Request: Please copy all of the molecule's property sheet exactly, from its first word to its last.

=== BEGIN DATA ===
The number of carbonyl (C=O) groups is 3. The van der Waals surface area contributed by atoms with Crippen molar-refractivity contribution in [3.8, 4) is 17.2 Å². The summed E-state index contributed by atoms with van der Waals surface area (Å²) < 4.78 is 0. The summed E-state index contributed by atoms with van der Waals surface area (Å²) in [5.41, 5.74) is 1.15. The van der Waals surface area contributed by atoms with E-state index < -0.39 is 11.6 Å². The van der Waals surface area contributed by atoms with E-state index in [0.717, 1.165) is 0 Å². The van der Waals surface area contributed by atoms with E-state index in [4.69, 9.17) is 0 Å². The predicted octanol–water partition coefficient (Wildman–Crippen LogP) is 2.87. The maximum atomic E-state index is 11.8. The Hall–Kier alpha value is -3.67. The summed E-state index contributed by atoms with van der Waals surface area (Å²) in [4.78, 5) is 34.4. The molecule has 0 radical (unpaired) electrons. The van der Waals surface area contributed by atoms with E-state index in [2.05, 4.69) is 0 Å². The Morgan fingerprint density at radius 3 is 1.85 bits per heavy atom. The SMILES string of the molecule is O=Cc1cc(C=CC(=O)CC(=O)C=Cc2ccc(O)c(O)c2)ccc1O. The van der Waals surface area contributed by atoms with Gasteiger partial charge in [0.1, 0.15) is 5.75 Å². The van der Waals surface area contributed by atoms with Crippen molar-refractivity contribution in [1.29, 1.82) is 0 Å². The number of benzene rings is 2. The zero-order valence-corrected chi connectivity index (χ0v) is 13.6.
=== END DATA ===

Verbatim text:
The number of carbonyl (C=O) groups is 3. The van der Waals surface area contributed by atoms with Crippen molar-refractivity contribution in [3.8, 4) is 17.2 Å². The summed E-state index contributed by atoms with van der Waals surface area (Å²) < 4.78 is 0. The summed E-state index contributed by atoms with van der Waals surface area (Å²) in [5.41, 5.74) is 1.15. The van der Waals surface area contributed by atoms with E-state index < -0.39 is 11.6 Å². The van der Waals surface area contributed by atoms with E-state index in [0.717, 1.165) is 0 Å². The van der Waals surface area contributed by atoms with E-state index in [4.69, 9.17) is 0 Å². The predicted octanol–water partition coefficient (Wildman–Crippen LogP) is 2.87. The maximum atomic E-state index is 11.8. The Hall–Kier alpha value is -3.67. The summed E-state index contributed by atoms with van der Waals surface area (Å²) in [4.78, 5) is 34.4. The molecule has 0 radical (unpaired) electrons. The van der Waals surface area contributed by atoms with E-state index in [2.05, 4.69) is 0 Å². The Morgan fingerprint density at radius 3 is 1.85 bits per heavy atom. The SMILES string of the molecule is O=Cc1cc(C=CC(=O)CC(=O)C=Cc2ccc(O)c(O)c2)ccc1O. The van der Waals surface area contributed by atoms with Gasteiger partial charge in [0.1, 0.15) is 5.75 Å². The van der Waals surface area contributed by atoms with Crippen molar-refractivity contribution in [1.29, 1.82) is 0 Å². The number of benzene rings is 2. The zero-order valence-corrected chi connectivity index (χ0v) is 13.6.